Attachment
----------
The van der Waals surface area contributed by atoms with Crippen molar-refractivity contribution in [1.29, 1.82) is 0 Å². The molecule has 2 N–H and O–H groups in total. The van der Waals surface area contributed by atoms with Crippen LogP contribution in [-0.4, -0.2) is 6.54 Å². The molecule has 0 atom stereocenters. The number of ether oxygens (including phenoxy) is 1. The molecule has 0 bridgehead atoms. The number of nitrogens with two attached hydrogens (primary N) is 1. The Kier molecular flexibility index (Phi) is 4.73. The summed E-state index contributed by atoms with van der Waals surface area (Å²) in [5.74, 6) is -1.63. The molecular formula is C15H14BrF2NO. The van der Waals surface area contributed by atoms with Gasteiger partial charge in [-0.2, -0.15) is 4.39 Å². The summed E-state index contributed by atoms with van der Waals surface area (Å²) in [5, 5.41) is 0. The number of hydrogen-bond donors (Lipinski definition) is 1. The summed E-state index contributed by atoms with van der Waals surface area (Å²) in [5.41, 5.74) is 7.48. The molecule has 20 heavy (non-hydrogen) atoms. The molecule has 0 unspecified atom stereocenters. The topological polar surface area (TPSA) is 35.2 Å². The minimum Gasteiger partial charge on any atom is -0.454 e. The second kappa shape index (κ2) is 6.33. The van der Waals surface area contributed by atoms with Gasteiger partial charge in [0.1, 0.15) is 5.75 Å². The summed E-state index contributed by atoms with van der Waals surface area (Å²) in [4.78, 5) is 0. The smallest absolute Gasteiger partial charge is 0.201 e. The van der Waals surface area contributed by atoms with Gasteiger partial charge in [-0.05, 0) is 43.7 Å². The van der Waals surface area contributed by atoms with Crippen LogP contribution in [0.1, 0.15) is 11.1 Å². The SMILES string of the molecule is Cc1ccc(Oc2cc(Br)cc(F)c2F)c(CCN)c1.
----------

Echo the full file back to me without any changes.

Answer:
The van der Waals surface area contributed by atoms with Crippen molar-refractivity contribution in [1.29, 1.82) is 0 Å². The molecule has 2 N–H and O–H groups in total. The van der Waals surface area contributed by atoms with Crippen LogP contribution in [-0.4, -0.2) is 6.54 Å². The molecule has 0 atom stereocenters. The number of ether oxygens (including phenoxy) is 1. The molecule has 0 bridgehead atoms. The number of nitrogens with two attached hydrogens (primary N) is 1. The Kier molecular flexibility index (Phi) is 4.73. The summed E-state index contributed by atoms with van der Waals surface area (Å²) in [5.74, 6) is -1.63. The molecular formula is C15H14BrF2NO. The van der Waals surface area contributed by atoms with Gasteiger partial charge in [-0.2, -0.15) is 4.39 Å². The summed E-state index contributed by atoms with van der Waals surface area (Å²) in [5, 5.41) is 0. The number of hydrogen-bond donors (Lipinski definition) is 1. The summed E-state index contributed by atoms with van der Waals surface area (Å²) in [5.41, 5.74) is 7.48. The molecule has 20 heavy (non-hydrogen) atoms. The molecule has 0 unspecified atom stereocenters. The topological polar surface area (TPSA) is 35.2 Å². The minimum Gasteiger partial charge on any atom is -0.454 e. The second kappa shape index (κ2) is 6.33. The van der Waals surface area contributed by atoms with Gasteiger partial charge in [0.1, 0.15) is 5.75 Å². The summed E-state index contributed by atoms with van der Waals surface area (Å²) in [4.78, 5) is 0. The smallest absolute Gasteiger partial charge is 0.201 e. The van der Waals surface area contributed by atoms with Gasteiger partial charge in [-0.05, 0) is 43.7 Å². The van der Waals surface area contributed by atoms with Crippen LogP contribution in [0.1, 0.15) is 11.1 Å². The SMILES string of the molecule is Cc1ccc(Oc2cc(Br)cc(F)c2F)c(CCN)c1.